Zink v. First Niagara Bank, N.A.

Filing 111

DECISION AND ORDER re Plaintiff's Uncontested Motion for Preliminary Approval of Class Action Settlement 101 . Signed by Hon. Jeremiah J. McCarthy on 3/1/16. (DAZ)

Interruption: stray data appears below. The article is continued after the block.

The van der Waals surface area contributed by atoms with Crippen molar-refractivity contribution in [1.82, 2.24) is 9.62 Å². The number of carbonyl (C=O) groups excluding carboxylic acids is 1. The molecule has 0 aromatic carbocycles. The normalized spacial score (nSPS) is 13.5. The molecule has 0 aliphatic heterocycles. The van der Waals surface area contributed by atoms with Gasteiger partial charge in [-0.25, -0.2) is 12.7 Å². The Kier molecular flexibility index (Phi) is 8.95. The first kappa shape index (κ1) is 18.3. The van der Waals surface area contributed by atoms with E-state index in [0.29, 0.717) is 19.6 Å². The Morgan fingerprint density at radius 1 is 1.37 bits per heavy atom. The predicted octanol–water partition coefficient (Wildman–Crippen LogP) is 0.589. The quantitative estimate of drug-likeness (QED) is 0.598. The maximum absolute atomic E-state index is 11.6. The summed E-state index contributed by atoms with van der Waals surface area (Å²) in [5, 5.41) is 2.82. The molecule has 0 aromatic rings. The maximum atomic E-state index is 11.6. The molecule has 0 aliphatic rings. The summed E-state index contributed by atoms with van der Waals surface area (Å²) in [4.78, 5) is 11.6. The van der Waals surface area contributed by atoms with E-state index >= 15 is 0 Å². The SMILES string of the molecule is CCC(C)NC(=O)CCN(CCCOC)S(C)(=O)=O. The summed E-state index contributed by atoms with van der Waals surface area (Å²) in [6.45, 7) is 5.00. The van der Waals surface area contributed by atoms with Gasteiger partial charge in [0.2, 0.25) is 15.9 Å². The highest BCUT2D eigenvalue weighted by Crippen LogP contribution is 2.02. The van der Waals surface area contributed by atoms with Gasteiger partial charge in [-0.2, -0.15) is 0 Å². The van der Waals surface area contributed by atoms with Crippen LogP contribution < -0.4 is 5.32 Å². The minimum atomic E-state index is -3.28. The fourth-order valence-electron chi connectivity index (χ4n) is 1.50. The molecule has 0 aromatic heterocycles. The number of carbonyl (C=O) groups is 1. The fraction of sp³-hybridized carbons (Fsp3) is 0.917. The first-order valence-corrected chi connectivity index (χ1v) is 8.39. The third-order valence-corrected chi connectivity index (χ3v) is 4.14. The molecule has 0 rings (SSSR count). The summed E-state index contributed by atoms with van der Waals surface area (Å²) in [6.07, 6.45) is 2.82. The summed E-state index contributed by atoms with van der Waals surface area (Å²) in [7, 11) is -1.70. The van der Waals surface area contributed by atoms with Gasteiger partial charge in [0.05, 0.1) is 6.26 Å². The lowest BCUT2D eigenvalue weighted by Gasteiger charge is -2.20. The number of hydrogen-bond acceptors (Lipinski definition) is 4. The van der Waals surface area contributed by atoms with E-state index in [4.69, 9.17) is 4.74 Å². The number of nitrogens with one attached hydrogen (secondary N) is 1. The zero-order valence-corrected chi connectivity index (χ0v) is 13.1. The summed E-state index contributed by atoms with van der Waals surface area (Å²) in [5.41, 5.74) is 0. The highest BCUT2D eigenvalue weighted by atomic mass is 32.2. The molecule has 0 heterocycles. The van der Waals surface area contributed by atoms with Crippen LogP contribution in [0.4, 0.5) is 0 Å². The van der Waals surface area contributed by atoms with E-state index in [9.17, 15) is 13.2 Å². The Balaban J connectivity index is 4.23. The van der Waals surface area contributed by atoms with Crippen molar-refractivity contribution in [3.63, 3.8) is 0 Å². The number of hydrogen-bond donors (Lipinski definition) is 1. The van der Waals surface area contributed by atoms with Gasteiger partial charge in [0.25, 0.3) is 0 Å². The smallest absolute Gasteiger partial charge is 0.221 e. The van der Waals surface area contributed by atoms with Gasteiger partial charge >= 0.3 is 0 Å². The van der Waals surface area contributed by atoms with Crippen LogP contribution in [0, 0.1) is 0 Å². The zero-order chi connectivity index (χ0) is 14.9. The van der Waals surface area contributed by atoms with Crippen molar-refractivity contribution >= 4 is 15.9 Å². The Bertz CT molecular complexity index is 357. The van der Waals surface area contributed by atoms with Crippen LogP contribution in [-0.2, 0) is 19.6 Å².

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UNITED STATES DISTRICT COURT WESTERN DISTRICT OF NEW YORK _____________________________________ JEFFREY ZINK, on behalf of himself and all others similarly situated, Plaintiff, DECISION AND ORDER 13-CV-01076-RJA-JJM v. FIRST NIAGARA BANK, N.A., Defendant. _________________________________________ Before me is plaintiff’s “Uncontested Motion for Preliminary Approval of Class Action Settlement” [101].1 Oral argument was held on February 22, 2016 [110]. For the following reasons, I will temporarily stay consideration of that motion.2 BACKGROUND Plaintiff Jeffrey Zink commenced this action on July 19, 2013, seeking to certify a class and recover penalties from defendant First Niagara Bank, N.A. (“First Niagara”) pursuant to New York’s Real Property Law (“RPL”) §275(1) and Real Property Actions and Proceedings Law (“RPAPL”) §1921(1), for its allegedly “systematic failure to timely present to the county clerks of New York State proof that mortgages have been satisfied”. Complaint [1], ¶ 1; Amended Complaint [21], ¶ 1. 1 2 Bracketed references are to CM/ECF docket entries. “The District Court has broad discretion to stay proceedings as an incident to its power to control its own docket”, Clinton v. Jones, 520 U.S. 681, 706 (1997), and may do so “sua sponte”. City of New York v. Gutlove & Shirvint, Inc., 2008 WL 4862697, *1 (E.D.N.Y. 2008). That decision is nondispositive. Herko v. Metropoitan Life Insurance Co., 978 F. Supp. 149, 150 (W.D.N.Y. 1997) (Arcara, J.). On November 15, 2013, First Niagara moved to dismiss the Amended Complaint, arguing, inter alia, that plaintiff lacked standing to seek relief because the statutes at issue “make plain that they provide relief only to those borrowers whose satisfactions have not been recorded at all. There is no dispute that Zink’s satisfaction has, in fact, been recorded.” First Niagara’s Memorandum of Law [37-1], p. 8. In rejecting that argument, I reasoned that “[u]nder First Niagara’s interpretation (namely that penalties are only available when the satisfaction of mortgage is not recorded at all . . .), there could never be a penalty as long as the certificate of discharge was eventually filed. That interpretation would effectively nullify the penalty provisions (which increase commensurately with the period of delay in presenting the discharge certificate) - and that I may not do.” Amended Report and Recommendation [51], p. 13 (subsequently adopted by Judge Arcara [59]). The Uncontested Motion seeks the court’s preliminary approval of the parties’ agreement to settle this action, along with preliminary certification of a settlement class, subject to final confirmation at a later date. However, in supporting that motion, First Niagara has raised a new standing issue: “Another, perhaps even more significant, risk to Zink’s and affected mortgagors’ claims, is a current review by the United States Supreme Court of a similar statute the Fair Credit Reporting Act. In Spokeo Inc. v. Robins, No. 13-1339, the Supreme Court is considering whether a violation of a federal statute entitling a consumer to civil penalties where no economic injury is suffered confers Article III standing. Spokeo could affect the viability of Zink’s claims. In the event of a favorable decision on lack of standing, First Niagara would argue here that the same reasoning should apply to Zink’s state statute claims.” First Niagara’s Memorandum in Support of Approval of the Modified Settlement [102], p. 4. -2- The precise question before the Court in Spokeo is “[w]hether Congress may confer Article III standing upon a plaintiff who suffers no concrete harm, and who therefore could not otherwise invoke the jurisdiction of a federal court, by authorizing a private right of action based on a bare violation of a federal statute”. Petition for a Writ of Certiorari, 2014 WL 1802228, *i. Certiorari was granted on April 27, 2015 (135 S.Ct. 1892), and oral argument was held on November 2, 2015. A decision is expected by the end of the Court’s current term in June 2016. By Order to Show Cause dated February 5, 2016 [104], I asked the parties to address whether I should stay further proceedings in this case pending the Court’s decision in Spokeo. Both parties urge me not to do so. See Plaintiff’s Memorandum of Law in Response [105], p. 2 (“[f]ew Orders could be more prejudicial to the putative class. Indeed, one of the reasons the settlement is fair and reasonable is the thread that an adverse decision from the Supreme Court in Spokeo will result in the case being dismissed and the putative class receiving nothing. This Court should not delay approval of the settlement until Spokeo is decided”); First Niagara’s Memorandum in Response [107], p. 2 (“Spokeo could indeed affect the viability of Zink’s and the class members[’] claims and could dispose of the claims entirely. But a stay would simply drag out the litigation further, create more uncertainty, and resulting additional fees and costs to First Niagara as Zink has promised to contest adverse rulings and appeal if needed”). -3- ANALYSIS First Niagara suggests that it “raised Spokeo . . . to illustrate the validity of one of its defenses it would have maintained in the absence of the agreed settlement”. First Niagara’s Memorandum in Response [107], p. 1 (emphasis added). While First Niagara may have decided not to press the question of standing at this time, I may not ignore the issue. Uncertainty as to subject matter jurisdiction cannot be treated merely as a factor to be weighed in the settlement equation; for unless subject matter jurisdiction is established, I cannot even consider the Uncontested Motion, much less approve it. See Steel Co. v. Citizens for a Better Environment, 523 U.S. 83, 94 (1998) (“[w]ithout jurisdiction the court cannot proceed at all in any cause”); Cave v. East Meadow Union Free School District, 514 F.3d 240, 250 (2d Cir. 2008) (“[i]f a court perceives at any stage of the proceedings that it lacks subject matter jurisdiction, then it must take proper notice of the defect by dismissing the action”). Therefore, courts “must raise and decide jurisdictional questions that the parties . . . elect not to press”. Henderson ex rel. Henderson v. Shinseki, 562 U.S. 428, 434 (2011). Because “standing is perhaps the most important of the jurisdictional doctrines”, FW/PBS. Inc. v. City of Dallas, 493 U.S. 215, 231 (1990), courts “have an obligation to assure ourselves that [plaintiff] had Article III standing at the outset of the litigation”. Friends of the Earth, Inc. v. Laidlaw Environmental Services (TOC), Inc., 528 U.S. 167, 180 (2000); Comer v. Cisneros, 37 F.3d 775, 791 (2d Cir. 1994) (“standing is measured as of the time the suit is brought”). The necessity of standing is “in no way diminished by the fact that the plaintiff filed a class action suit . . . . Thus, if the named plaintiff lacks standing the entire class action fails”. Vaccariello v. XM Satellite Radio, Inc., 295 F.R.D. 62, 71 (S.D.N.Y. 2013). -4- In order for Article III standing to exist, “the plaintiff must have suffered an injury in fact - an invasion of a legally protected interest which is (a) concrete and particularized . . . and (b) actual or imminent, not conjectural or hypothetical”. Lujan v. Defenders of Wildlife, 504 U.S. 555, 560 (1992). “[T]he requirement of injury in fact is a hard floor of Article III jurisdiction that cannot be removed by statute.” Summers v. Earth Island Institute, 555 U.S. 488, 497 (2009). “To have standing, the plaintiff must have suffered a particularized injury, which means that the injury must affect the plaintiff in a personal and individual way.” Raines v. Byrd, 521 U.S. 811, 819 (1997). “An interest unrelated to injury in fact is insufficient to give a plaintiff standing . . . . The interest must consist of obtaining compensation for, or preventing, the violation of a legally protected right. ” Vermont Agency of Natural Resources v. United States ex rel. Stevens, 529 U.S. 765, 772 (2000). I question whether the interest asserted by plaintiff in this case fits either requirement of Vermont Agency. Rather than seeking compensation for the violation of a legally protected right, he seeks a statutory penalty, which by definition is “[p]unishment imposed on a wrongdoer . . . as distinguished from compensation for the injured party's loss”. Black’s Law Dictionary (9th ed. 2009); National Federation of Independent Business v. Sebelius, ___U.S.___, 132 S. Ct. 2566, 2596 (2012) (“if the concept of penalty means anything, it means punishment for an unlawful act or omission”). See also City of New York v. Milhelm Attea & Bros., Inc., 2012 WL 3579568, *18 (E.D.N.Y. 2012) (“[t]he Court also rejects the City’s suggestion that the [statute’s] reference to ‘civil penalties’ somehow confers upon plaintiffs ‘bounty hunter’ standing, apart from any other cognizable injury . . . . [S]tatutes do not abdicate the standing requirements of the Constitution”). -5- Nor does it appear that plaintiff had a constitutionally sufficient interest in “preventing the violation of a legally protect right” at the time the action was commenced. By that time, his satisfaction of mortgage had been filed, albeit belatedly (Complaint [1], ¶14). He does not allege that the belated filing injured him “in a personal and individual way” (Raines, supra), or that as to him there was any danger of its recurrence. Therefore, he had no specific interest in preventing further violations, and “[a] generalized interest in deterrence . . . is insufficient for purposes of Article III”. Steel Co., 523 U.S. at 108-09.3 See also Lujan, 504 U.S. at 573 n. 8 (“[the dissent argues that the] violation of a certain (undescribed) class of procedural duty satisfies the concrete-injury requirement by itself, without any showing that the procedural violation endangers a concrete interest of the plaintiff (apart from his interest in having the procedure observed). We cannot agree. The dissent is unable to cite a single case in which we actually found standing solely on the basis of a ‘procedural right’ unconnected to the plaintiff's own concrete harm”). “Deprivation of a procedural right without some concrete interest that is affected by the deprivation - a procedural right in vacuo - is insufficient to create Article III standing.” Summers, 555 U.S. at 496 (emphasis added). While “statutes can create legal rights, the violation of which constitutes sufficient injury to confer standing to sue”, Boelter v. Hearst Communications, Inc., 2016 WL 361554, *2 (S.D.N.Y. 2016) (emphasis in original), “[t]his does not mean that violating a statute results per se in an injury-in-fact . . . . [I]n order to establish standing, a statutory violation must constitute a palpable deprivation.” Id. (emphasis in original). I question whether the belated filing of plaintiff’s satisfaction of mortgage amounts to a “palpable deprivation” sufficient for Article III standing. “Past exposure to illegal conduct does not in itself show a present case or controversy regarding injunctive relief if unaccompanied by any continuing, present adverse effects.” Id. In fact, the Complaint did not even seek injunctive relief. 3 -6- Plaintiff argues that “once the Court signs the preliminary approval order, it will have ancillary jurisdiction over the settlement, even if it would otherwise feel compelled to sua sponte dismiss the action following a ruling in Spokeo . . . . Here, the Settlement Agreement provides for the Court’s continuing jurisdiction”. Plaintiff’s Memorandum of Law in Response [105], pp. 6, 7. I disagree. “The doctrine of ancillary jurisdiction . . . recognizes federal courts’ jurisdiction over some matters (otherwise beyond their competence) that are incidental to other matters properly before them.” Kokkonen v. Guardian Life Insurance Co. of America, 511 U.S. 375, 378 (1994) (emphasis added). Therefore, “[w]henever a district court has federal jurisdiction over a case, it retains ancillary jurisdiction after dismissal to adjudicate collateral matters such as attorney's fees.” In re Austrian & German Bank Holocaust Litigation, 317 F.3d 91, 98 (2d Cir. 2003) (emphasis added). Accordingly, ancillary jurisdiction cannot arise unless this court has subject matter jurisdiction in the first place. The Settlement Agreement cannot furnish jurisdiction which is otherwise lacking, since “no action of the parties can confer subject-matter jurisdiction upon a federal court”. Insurance Corp. of Ireland v. Compagnie des Bauxites de Guinee, 456 U.S. 694, 702 (1982); California v. LaRue, 409 U.S. 109, 112 n. 3 (1972) (“parties may not confer jurisdiction either upon this Court or the District Court by stipulation”). Plaintiff further argues that “[a] stay is also contrary to the public interest. The purpose of the penalty provisions of New York’s mortgage satisfaction laws is to encourage mortgagees lie Defendant to timely present certificates of discharge . . . . Staying this action, and possibly subsequently dismissing it, would send a signal to lenders in New York that they need not fear class actions seeking to hold them liable for failing to timely present certificates of discharge, a result this Court should eschew.” Plaintiff’s Memorandum of Law in Response -7- [105], pp. 12, 13. However, it is an “age-old rule that a court may not in any case, even in the interest of justice, extend its jurisdiction where none exists”. Christianson v. Colt Industries Operating Corp., 486 U.S. 800, 818 (1988). See also Milhelm Attea, 2012 WL 3579568, *18 (“despite the broad remedial language of the CCTA, statutes do not abdicate the standing requirements of the Constitution”). “A court may . . . properly exercise its staying power when a higher court is close to settling an important issue of law.” Acton v. Intellectual Capital Management, Inc., 2015 WL 9462110, *2 (E.D.N.Y. 2015). Although “numerous district courts . . . have reached different conclusions on whether to stay bare statutory violation cases pending the Supreme Court’s resolution of Spokeo”, Figueroa v. Carrington Mortgage Services LLC, 2016 WL 718289, *2 (M.D. Fla. 2016), I side with those courts opting in favor of a stay. While I can certainly understand (and even sympathize with) the parties’ desire to resolve this case before the Supreme Court decides the standing issue raised in Spokeo, “[e]ven where the parties are satisfied to present their disputes to the federal courts, the parties cannot confer subject matter jurisdiction where the Constitution and Congress have not”. Wynn v. AC Rochester, 273 F.3d 153, 157 (2d Cir. 2001). “[B]efore deciding any case we are required to assure ourselves that the case is properly within our subject matter jurisdiction.” Id. I have no such assurance at this time, particularly since both parties have expressed concern that this court’s subject matter jurisdiction may not survive the Supreme Court’s decision in Spokeo. Therefore, a stay is appropriate. See Figueroa, 2016 WL 718289, *3 (“[t]he Supreme Court's decision in Spokeo will likely settle the issue . . . . If the Supreme Court determines there is no Article III standing where a plaintiff -8- brings an action based solely on a bare statutory violation, this Court will not have subject matter jurisdiction”). Plaintiff suggests that “[t]here can be no dispute that under current Second Circuit law, Plaintiff now has standing for his claim for statutory penalties”. Plaintiff’s Memorandum of Law in Response [105], p.6. I disagree. “[T]he Fourth Circuit has . . . squarely rejected the argument that, in the absence of any concrete injury, the mere deprivation of a statutory right is sufficient to constitute an injury-in-fact for Article III standing . . . . The Second Circuit has reached the same conclusion”. Spokeo Certiorari Petition, 2014 WL 1802228, *10 (citing Kendall v. Employees Retirement Plan of Avon Products, 561 F.3d 112, 121 (2d Cir. 2009)). However, even if plaintiff were correct, a stay would still be appropriate. See Larroque v. First Advantage Lns Screening Solutions, Inc., 2016 WL 39787, *2 (N.D. Cal. 2016) (“[t]o be sure, the Ninth Circuit’s Spokeo decision holding that a statutory violation alone is enough to confer standing remains binding precedent in this case. But the Supreme Court’s decision may deprive Plaintiff of standing, eliminating the Court’s jurisdiction over this action”). CONCLUSION One way or the other, the parties are entitled to a resolution of this case. There are several possible outcomes in Spokeo: (1) the Supreme Court may conclude by the end of its current term that the availability of a statutory penalty by itself creates Article III standing; (2) the Court may conclude by the end of its current term that it does not; (3) in view of Justice Scalia’s recent passing, the Court may affirm by a 4-4 decision, which would have no precedential effect (see Neil v. Biggers, 409 U.S. 188, 192 (1972)); or (4) the Court may defer deciding the case until Justice Scalia’s replacement is confirmed (or hell freezes over, whichever comes first). -9- While an indefinite stay of proceedings serves neither the parties’ nor the court’s interest in a “just, speedy and inexpensive determination” of this action (Fed. R. Civ. P. 1), a stay of limited duration is a proper exercise of this court’s discretion. Therefore, I will stay consideration of the Uncontested Motion pending the earlier of the Supreme Court’s decision in Spokeo or June 30, 2016, the end of the Court’s current term. Dated: March 1, 2016 /s/ Jeremiah J. McCarthy JEREMIAH J. MCCARTHY United States Magistrate Judge -10-